Virtually every Government and economists embraces the concept of “cap and trade” as the best way of reducing climate changing greenhouse gases emissions and the cheapest way of avoiding emissions. Governments (and economists) do not usually find the cheapest way of doing something. If they did I expect our taxes would be lower.
However, in the UK, in Europe and in the rest of the developed world all kinds of Emission Trading Schemes have been developed, with carbon credits and other financial instruments approaching the complexity of derivatives attempting to drive the cost of pollution higher as a way of making the polluters find cost effective measures of polluting less. Do these cap and trade schemes work?
The short answer is that these schemes will not drive down greenhouse gas emissions in any meaningful way; they will not save the planet nor will they make a difference. I shall explain why.
First, we should understand what the essentials of all cap and trade schemes are; the government imposes a cap on how much each industrial sector is allowed to pollute and then divides that capped amount between the industries in that sector, usually according to market share.
One business in the sector (let us call it “Dirty Limited” might find it too expensive to reduce its emissions but another business (we will call it “Clean Limited”) might find it very cheap so to do. Dirty Limited will have to pay money to Clean Limited to buy Clean’s savings. Clean will use Dirty’s money to reduce Clean’s pollution and Dirty may continue polluting as it did before. That way the government has limited pollution by giving both companies a financially viable way to reduce pollution, or so the theory goes.
The Government then sets a new lower “cap” which has the effect of reducing pollution further and the whole thing starts again, in theory limiting pollution even more until it gets down to zero, or at least an acceptable level.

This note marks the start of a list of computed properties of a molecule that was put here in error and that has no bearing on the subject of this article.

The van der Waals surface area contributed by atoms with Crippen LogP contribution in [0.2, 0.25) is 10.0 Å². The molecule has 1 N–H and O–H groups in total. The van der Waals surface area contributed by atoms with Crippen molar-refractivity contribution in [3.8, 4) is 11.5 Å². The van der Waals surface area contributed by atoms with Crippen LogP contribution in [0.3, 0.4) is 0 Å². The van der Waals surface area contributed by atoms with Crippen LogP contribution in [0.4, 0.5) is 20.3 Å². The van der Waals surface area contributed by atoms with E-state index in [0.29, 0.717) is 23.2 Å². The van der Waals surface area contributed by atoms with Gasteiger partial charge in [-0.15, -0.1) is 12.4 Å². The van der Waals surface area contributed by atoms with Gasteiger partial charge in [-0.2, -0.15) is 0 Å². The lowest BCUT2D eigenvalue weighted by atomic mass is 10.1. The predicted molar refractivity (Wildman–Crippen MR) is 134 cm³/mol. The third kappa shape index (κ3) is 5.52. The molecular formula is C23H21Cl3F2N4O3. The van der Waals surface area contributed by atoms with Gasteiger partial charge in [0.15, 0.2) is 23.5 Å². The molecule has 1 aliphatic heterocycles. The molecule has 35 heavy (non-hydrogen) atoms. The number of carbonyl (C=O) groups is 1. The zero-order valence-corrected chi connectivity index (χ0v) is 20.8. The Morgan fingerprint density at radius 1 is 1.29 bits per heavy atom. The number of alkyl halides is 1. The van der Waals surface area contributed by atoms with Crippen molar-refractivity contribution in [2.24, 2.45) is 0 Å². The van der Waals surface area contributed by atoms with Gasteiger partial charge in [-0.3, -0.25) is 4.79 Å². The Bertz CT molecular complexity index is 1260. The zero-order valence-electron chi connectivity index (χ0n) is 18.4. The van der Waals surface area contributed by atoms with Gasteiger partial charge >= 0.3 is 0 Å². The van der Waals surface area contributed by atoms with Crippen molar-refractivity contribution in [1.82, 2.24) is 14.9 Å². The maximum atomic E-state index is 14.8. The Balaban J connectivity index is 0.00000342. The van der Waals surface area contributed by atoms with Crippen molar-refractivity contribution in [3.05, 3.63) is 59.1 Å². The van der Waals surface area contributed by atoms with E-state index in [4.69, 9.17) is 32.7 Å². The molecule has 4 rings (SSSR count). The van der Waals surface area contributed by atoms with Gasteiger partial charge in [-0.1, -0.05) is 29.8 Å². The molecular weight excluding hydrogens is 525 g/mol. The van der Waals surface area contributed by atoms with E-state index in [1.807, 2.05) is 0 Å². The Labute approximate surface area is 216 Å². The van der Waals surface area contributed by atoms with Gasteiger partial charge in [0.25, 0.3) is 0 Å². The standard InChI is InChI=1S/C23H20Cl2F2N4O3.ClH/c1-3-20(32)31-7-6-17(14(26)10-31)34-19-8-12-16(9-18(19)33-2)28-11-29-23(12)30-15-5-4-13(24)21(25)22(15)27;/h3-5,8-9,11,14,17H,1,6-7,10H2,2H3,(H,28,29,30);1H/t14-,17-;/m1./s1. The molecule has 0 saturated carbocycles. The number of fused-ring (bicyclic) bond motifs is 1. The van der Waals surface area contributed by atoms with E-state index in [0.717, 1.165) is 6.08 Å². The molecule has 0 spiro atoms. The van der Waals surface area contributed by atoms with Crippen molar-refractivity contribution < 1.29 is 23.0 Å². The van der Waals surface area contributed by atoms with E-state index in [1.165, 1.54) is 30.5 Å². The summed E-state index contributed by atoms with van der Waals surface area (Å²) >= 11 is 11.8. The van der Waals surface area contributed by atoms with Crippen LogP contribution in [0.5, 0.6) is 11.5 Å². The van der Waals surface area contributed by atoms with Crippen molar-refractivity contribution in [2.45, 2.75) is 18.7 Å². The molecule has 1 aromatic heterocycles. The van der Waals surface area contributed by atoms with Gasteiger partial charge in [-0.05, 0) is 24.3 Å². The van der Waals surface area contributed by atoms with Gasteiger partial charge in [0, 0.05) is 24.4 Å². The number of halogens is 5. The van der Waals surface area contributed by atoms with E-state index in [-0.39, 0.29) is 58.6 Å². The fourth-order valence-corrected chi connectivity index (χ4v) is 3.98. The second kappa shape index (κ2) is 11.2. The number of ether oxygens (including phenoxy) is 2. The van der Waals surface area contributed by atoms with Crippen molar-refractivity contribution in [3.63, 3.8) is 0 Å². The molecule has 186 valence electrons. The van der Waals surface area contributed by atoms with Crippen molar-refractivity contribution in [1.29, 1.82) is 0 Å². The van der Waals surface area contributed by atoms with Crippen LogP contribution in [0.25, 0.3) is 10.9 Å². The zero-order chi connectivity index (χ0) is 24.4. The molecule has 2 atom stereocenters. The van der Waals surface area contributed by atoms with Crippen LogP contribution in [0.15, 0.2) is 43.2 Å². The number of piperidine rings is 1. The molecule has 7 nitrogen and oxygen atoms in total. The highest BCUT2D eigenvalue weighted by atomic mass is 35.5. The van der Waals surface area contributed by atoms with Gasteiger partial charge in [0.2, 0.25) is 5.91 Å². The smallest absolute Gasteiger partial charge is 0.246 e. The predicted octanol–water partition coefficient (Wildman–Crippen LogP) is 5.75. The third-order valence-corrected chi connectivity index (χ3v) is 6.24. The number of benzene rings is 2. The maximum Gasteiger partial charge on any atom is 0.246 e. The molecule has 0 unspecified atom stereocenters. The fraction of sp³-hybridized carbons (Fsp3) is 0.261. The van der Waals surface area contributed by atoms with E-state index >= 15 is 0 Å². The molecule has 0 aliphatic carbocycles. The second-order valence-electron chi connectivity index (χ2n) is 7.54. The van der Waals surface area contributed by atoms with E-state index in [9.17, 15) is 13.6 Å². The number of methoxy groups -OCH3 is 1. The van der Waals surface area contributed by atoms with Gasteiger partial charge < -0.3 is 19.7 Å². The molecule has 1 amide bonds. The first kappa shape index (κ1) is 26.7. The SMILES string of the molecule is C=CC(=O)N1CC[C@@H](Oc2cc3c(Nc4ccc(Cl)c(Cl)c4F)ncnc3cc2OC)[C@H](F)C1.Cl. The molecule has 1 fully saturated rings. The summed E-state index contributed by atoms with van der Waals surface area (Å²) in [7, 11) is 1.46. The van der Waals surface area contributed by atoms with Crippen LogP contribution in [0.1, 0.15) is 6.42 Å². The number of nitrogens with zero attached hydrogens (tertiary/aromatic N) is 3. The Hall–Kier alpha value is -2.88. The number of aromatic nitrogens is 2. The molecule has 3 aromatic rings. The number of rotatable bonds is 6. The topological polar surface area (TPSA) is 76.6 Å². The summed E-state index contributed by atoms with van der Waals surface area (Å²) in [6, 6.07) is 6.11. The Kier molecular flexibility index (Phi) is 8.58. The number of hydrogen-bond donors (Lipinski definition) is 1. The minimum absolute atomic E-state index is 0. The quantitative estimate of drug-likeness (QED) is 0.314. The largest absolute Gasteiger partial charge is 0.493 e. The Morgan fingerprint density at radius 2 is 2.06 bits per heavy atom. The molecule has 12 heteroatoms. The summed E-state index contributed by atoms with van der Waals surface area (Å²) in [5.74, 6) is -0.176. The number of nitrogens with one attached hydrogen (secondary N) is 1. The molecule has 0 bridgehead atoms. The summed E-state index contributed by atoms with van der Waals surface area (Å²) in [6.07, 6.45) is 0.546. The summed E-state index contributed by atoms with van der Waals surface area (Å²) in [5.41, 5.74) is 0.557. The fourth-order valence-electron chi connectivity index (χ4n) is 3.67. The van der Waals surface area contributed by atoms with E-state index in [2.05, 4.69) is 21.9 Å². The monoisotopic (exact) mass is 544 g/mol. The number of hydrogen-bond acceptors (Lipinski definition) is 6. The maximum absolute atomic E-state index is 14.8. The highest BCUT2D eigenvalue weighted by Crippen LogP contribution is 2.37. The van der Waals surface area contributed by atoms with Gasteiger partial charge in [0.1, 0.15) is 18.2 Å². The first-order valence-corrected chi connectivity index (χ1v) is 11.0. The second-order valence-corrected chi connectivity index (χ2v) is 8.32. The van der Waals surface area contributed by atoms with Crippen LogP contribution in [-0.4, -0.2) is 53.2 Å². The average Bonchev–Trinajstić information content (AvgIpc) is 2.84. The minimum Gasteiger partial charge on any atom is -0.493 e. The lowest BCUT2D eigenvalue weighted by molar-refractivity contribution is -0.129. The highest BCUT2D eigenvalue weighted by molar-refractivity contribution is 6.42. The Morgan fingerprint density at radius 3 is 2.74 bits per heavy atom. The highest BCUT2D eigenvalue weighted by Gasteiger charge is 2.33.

What is the problem, you may ask? Well, it is bit like a pyramid scheme or these highly complex derivatives that the market has suddenly found worthless after buying and selling them for years. They cannot be perfectly designed, because the cleverness of people and businesses will find ways to exploit the loopholes so the efficiencies will almost certainly be less than expected.
Of course it goes without saying that any businessman worth his salt would have postponed carbon saving measures as soon as the cap and trade scheme was announced, even if he would have undertaken them in any event, so as to profit from the scheme when it came into force.
The theory of cap and trade is founded upon the assumption that setting a series of more stringent emission targets is a plan to stabilise emissions. It is not. It is simply a small way to make emissions less than they might have been, by a small amount, not to reduce them fundamentally and permanently.
You can reduce emissions by various means. The most popular way is to make fuel efficiencies. These should be made in any event; fuel efficiency is not a climate change plan – it is simply a single small but essential part of it. By itself if every industry in the world were more industrially efficient, in energy terms, there would still be increased emissions by the very increasing levels of human industrial activity.
The over-riding aim of an effective climate change policy should be to keep fossil fuels fossilised, rather than to burn them. What “cap and trade” ignores (perhaps conveniently) is that routine fuel efficiency will form the basis of all cap and trade schemes, rather than investment in renewables.